Behind the walls of a suburban home in Sunnyvale, CA, rests a collection of giant proportions. Arranged in cabinets, on shelves and consuming an entire bedroom is the Anheuser-Busch memorabilia Bob Della Rochetta has amassed over thirty years. Just about everything the company has put their name on he owns: cans, trays, openers, t-shirts, bags, etc. In one respect it’s a marketing museum, but it’s also a personal tribute to an American legend and the history of beer.
Back in 1974, while Della Rochetta was still in high school, The Beer Can Collector’s Bible caught his eye in a bookstore. He poured over the book but the obsession stayed dormant until years later when he bought a few cans at an antique store during a trip with his cousins to Disneyland. One can lead to another and before long Della Rochetta was attending Bay Area swap meets and traveling around the country to numerous shows.
I met Della Rochetta at the Watsonville Beer Can and Breweriana Show in early November. I started buying vintage labels during the summer and wanted to gain some insight into the collecting community. I was the whippersnapper among men who started when the hobby took off in the late 60’s and 70’s. While money does change hands, the event was primarily social. Stories about new acquisitions or a fish that got away were plentiful. Della Rochetta sold me several labels and we struck up a conversation.
The obvious question, why collect Anheuser-Busch? “They were the biggest,” which is fair enough. In reality there wasn’t a glut of options. In 1975, only 117 breweries were in operation, compared to over 1500 today. Brewery consolidation had reached its zenith in the post-prohibition era. Jack McAuliffe and Fritz Maytag were just starting to plot the birth of the craft beer movement.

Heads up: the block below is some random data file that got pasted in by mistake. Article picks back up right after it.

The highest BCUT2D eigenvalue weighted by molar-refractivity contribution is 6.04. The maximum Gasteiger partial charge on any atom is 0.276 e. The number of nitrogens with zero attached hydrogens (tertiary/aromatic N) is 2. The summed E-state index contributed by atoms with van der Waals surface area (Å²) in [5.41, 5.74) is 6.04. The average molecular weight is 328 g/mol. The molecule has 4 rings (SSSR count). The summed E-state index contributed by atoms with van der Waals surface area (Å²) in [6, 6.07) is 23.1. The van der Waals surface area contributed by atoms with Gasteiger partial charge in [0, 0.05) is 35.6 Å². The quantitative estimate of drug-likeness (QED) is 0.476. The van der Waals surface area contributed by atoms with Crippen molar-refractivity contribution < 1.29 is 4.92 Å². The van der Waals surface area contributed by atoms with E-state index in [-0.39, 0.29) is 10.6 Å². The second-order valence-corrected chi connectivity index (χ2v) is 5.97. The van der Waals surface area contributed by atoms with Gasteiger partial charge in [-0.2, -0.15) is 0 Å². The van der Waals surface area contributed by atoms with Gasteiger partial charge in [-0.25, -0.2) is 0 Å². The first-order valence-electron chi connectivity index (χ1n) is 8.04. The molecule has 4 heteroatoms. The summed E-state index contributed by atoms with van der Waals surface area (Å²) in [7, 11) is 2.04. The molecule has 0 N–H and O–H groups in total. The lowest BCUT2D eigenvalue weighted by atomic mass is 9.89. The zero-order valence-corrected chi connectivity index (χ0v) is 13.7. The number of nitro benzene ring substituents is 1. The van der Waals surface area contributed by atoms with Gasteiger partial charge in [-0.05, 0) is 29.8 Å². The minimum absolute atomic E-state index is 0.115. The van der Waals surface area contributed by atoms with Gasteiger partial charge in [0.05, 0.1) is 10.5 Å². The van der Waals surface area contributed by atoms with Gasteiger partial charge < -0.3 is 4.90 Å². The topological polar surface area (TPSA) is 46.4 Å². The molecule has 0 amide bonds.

Della Rochetta doesn’t have any favorites in his vast collection, but he shared a few with me worth mentioning. The most unusual is a fifteen-year-old bar of white chocolate (now beige) stamped with a vintage scene of the St. Louis brewery. Although it casts a sweet aroma I’m sure it’s less than savory. His rarest item is a test can from 1936; the first year cans were introduced. He paid $4,400 for what’s essentially a product design mock-up that was never manufactured in massive quantities.
As for the future of the hobby, younger generations aren’t flocking to the limited number of shows in the Bay Area and beyond. Regardless, Della Rochetta will continue to corner the market on all things Anheuser-Busch with help from eBay. He has no plans to sell his collection even as the overall market interest declines. This is the hallmark of any passionate collector. The objects connection to history and the people who made it, consumed it and enjoyed it is more satisfying to dwell on than monetary appreciation.
If you would like to learn more about breweriana there are several organizations that will help you get started.